In an upper level class, I would be much more likely to post my slides before lectures, because students have a better grasp of what they actually need to write down. In a more introductory level class, I will never give out my slides ahead of time, but I can and do post them after the lectures. But, I supplement the slides with audio recordings so the students CAN get the same info from the slides I post that they get from the lectures themselves.

  • Isabel says:

    Numbering slides is a great solution, and saves paper and ink.

  • Fucke those greedly little lazy-asse pissants. When I was in college, there were no motherfucken slides for us to even whine about the professor giving us. Fucken mollycoddled little fucken whiny-ass titty-babies should shut the fucke uppe and take their fucken notes.

  • outoftune says:

    The best profs I had were ones who combined some form of handed-out notes with students writing their own. Two particular examples come to mind (i.e., classes where I learned a lot despite not being particularly interested in the material). One had a method similar to what Jen describes above - skeleton notes with important material missing. The second posted a clearly written, organized introduction to each section of the course (say, 4-5 over the semester). Each was a few pages, and described the background and overview of the material. She then ignored it and did chalk-and-talk in the lectures, and we could refer back to it if we got lost in her sea of n-dimensional hyperspheres.

    The worst profs I had were either 100% random stream-of-consciousness chalk-and-talk (dr. "allergic to titles and organization of thought") or 100% slides (dr. "let me spend an hour reading you slides of multivariable calculus").

  • proflikesubstance says:

    I feel compelled to mention that, whereas it is all well and good to devote hours to making slides, then special handouts with information missing, etc., my job as an assistant prof in a research focused position is to teach well enough. I care about the teaching job I do and I want the students to learn, but I also do not have an unlimited time allowance to get this all done.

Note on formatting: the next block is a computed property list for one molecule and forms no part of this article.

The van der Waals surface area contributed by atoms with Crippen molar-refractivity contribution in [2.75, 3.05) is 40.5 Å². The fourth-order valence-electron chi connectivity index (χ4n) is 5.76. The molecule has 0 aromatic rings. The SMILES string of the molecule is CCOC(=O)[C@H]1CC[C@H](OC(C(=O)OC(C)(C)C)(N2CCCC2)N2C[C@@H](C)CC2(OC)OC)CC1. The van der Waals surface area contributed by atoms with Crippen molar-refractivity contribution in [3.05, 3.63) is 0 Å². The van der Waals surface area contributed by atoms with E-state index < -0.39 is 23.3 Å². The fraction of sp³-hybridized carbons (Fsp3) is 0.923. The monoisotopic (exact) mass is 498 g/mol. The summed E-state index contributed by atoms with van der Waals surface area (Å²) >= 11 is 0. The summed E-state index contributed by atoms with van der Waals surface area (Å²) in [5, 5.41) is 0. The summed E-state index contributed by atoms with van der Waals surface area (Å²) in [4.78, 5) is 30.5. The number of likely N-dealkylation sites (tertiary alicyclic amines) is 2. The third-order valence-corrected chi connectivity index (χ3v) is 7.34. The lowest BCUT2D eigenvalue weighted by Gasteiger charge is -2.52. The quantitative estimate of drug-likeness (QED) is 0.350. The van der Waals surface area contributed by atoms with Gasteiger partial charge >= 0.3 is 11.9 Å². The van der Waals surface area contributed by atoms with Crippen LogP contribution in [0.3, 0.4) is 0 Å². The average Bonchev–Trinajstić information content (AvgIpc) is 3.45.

• drugmonkey says:

    oot, did any of the streamofconsciousness ones swear in fake olde English?

  • outoftune says:

    Of course - I realize profs are busy, busy people. Both of these examples had been teaching the same class several years running. I think, though, that one of the biggest deciding factors is not the SuperAwesome notes, but the fact that they cared enough to think about it and try stuff out. You may not end up being the Official Best Teacher In The Universe, but logically-planned and clearly-presented lessons, whether slides or chalk, will still put you healthily above the average. And if the students can't appreciate it, well, they can Suckke It.

    Dr. Streamofconsciousness only swore in boring modern English, although he did drink a beer in class once.

  • outoftune says:

    PS - for those interested in university-level science education, and in the Land of Infinite Free Time - I found this interesting:

  • D. C. Sessions says:

    When I was in college, there were no motherfucken slides for us to even whine about the professor giving us.

    Hey, when you and I were in college the usual gripe was about replacing clay tablets with slate.

    However, back then the presenters actually had to draw the diagrams while lecturing, so we had a chance to keep up. Flashing a complex diagram to the audience and then discussing it while everyone is trying to simultaneously copy the diagram, follow the presentation, and annotate the diagram is a formula for failure.

  • ecogeofemme says:

    I completely agree with Cherish and DC Sessions!

  • Tanya says:

    Quick note - In a discussion of slides, it's worth looking at Edward Tufte's "The Cognitive Style of PowerPoint":

  • Pat Bowne says:

    For years, I used slides heavily in my pathophysiology class. I even made animated slides with case studies on them, where the answers to questions only appeared when the question was clicked -- so students who pre-printed the slides would not have answers to the questions.

    I never did this for my physiology class, the prerequisite. In that class I taught with overheads or document cameras, writing everything down as I covered it.

    For all those years, I wondered why I so often got better analysis and problem solving from the sophomores in physiology than from the same students when I saw them again in pathophysiology. It might be the rigors of the junior nursing curriculum ... but this semester, I am getting rid of almost all the slides in pathophys. I'll still post the ones with figures on them before class, so students can print them if so desired, but all the slides of text have been purged. I'll see what happens.

  • Many of my professors post slides, but I rarely use them - I tend to prefer my own handwritten note-taking.

    All I have to say: Don't start using Prezi ( The zooming will make at least a few of your students physically ill.